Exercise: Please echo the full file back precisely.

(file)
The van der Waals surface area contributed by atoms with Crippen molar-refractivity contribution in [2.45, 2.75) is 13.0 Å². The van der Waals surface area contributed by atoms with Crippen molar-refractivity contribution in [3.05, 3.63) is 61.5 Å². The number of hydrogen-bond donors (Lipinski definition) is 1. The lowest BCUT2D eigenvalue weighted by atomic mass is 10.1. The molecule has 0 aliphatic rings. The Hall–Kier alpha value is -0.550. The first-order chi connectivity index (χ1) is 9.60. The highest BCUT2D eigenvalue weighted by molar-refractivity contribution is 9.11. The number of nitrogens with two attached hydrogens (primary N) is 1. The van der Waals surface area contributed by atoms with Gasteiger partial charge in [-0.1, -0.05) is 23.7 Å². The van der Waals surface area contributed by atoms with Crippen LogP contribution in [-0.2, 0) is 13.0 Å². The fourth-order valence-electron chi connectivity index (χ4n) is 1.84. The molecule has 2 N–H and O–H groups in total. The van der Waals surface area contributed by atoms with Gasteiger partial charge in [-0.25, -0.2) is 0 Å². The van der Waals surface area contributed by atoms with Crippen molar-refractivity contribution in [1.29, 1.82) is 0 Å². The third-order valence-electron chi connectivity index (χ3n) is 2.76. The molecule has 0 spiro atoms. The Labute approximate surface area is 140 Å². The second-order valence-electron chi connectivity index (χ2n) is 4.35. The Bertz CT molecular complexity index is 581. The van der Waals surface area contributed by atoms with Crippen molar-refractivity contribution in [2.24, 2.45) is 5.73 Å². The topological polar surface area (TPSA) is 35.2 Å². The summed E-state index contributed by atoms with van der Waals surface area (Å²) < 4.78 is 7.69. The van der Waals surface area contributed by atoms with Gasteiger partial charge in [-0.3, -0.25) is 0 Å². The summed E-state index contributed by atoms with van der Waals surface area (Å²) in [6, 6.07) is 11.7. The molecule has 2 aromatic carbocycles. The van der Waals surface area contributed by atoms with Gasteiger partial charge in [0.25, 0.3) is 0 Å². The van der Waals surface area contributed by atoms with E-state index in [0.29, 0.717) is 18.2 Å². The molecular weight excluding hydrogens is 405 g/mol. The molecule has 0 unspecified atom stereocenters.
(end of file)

The van der Waals surface area contributed by atoms with Crippen molar-refractivity contribution in [2.45, 2.75) is 13.0 Å². The van der Waals surface area contributed by atoms with Crippen molar-refractivity contribution in [3.05, 3.63) is 61.5 Å². The number of hydrogen-bond donors (Lipinski definition) is 1. The lowest BCUT2D eigenvalue weighted by atomic mass is 10.1. The molecule has 0 aliphatic rings. The Hall–Kier alpha value is -0.550. The first-order chi connectivity index (χ1) is 9.60. The highest BCUT2D eigenvalue weighted by molar-refractivity contribution is 9.11. The number of nitrogens with two attached hydrogens (primary N) is 1. The van der Waals surface area contributed by atoms with Gasteiger partial charge in [-0.1, -0.05) is 23.7 Å². The van der Waals surface area contributed by atoms with Crippen LogP contribution in [-0.2, 0) is 13.0 Å². The fourth-order valence-electron chi connectivity index (χ4n) is 1.84. The molecule has 2 N–H and O–H groups in total. The van der Waals surface area contributed by atoms with Gasteiger partial charge in [-0.25, -0.2) is 0 Å². The van der Waals surface area contributed by atoms with Crippen molar-refractivity contribution in [1.29, 1.82) is 0 Å². The third-order valence-electron chi connectivity index (χ3n) is 2.76. The molecule has 0 spiro atoms. The Labute approximate surface area is 140 Å². The second-order valence-electron chi connectivity index (χ2n) is 4.35. The Bertz CT molecular complexity index is 581. The van der Waals surface area contributed by atoms with Crippen molar-refractivity contribution in [2.24, 2.45) is 5.73 Å². The topological polar surface area (TPSA) is 35.2 Å². The summed E-state index contributed by atoms with van der Waals surface area (Å²) < 4.78 is 7.69. The van der Waals surface area contributed by atoms with Gasteiger partial charge in [-0.3, -0.25) is 0 Å². The summed E-state index contributed by atoms with van der Waals surface area (Å²) in [6, 6.07) is 11.7. The molecule has 2 aromatic carbocycles. The van der Waals surface area contributed by atoms with Gasteiger partial charge in [0.25, 0.3) is 0 Å². The van der Waals surface area contributed by atoms with E-state index in [0.29, 0.717) is 18.2 Å². The molecular weight excluding hydrogens is 405 g/mol. The molecule has 0 unspecified atom stereocenters.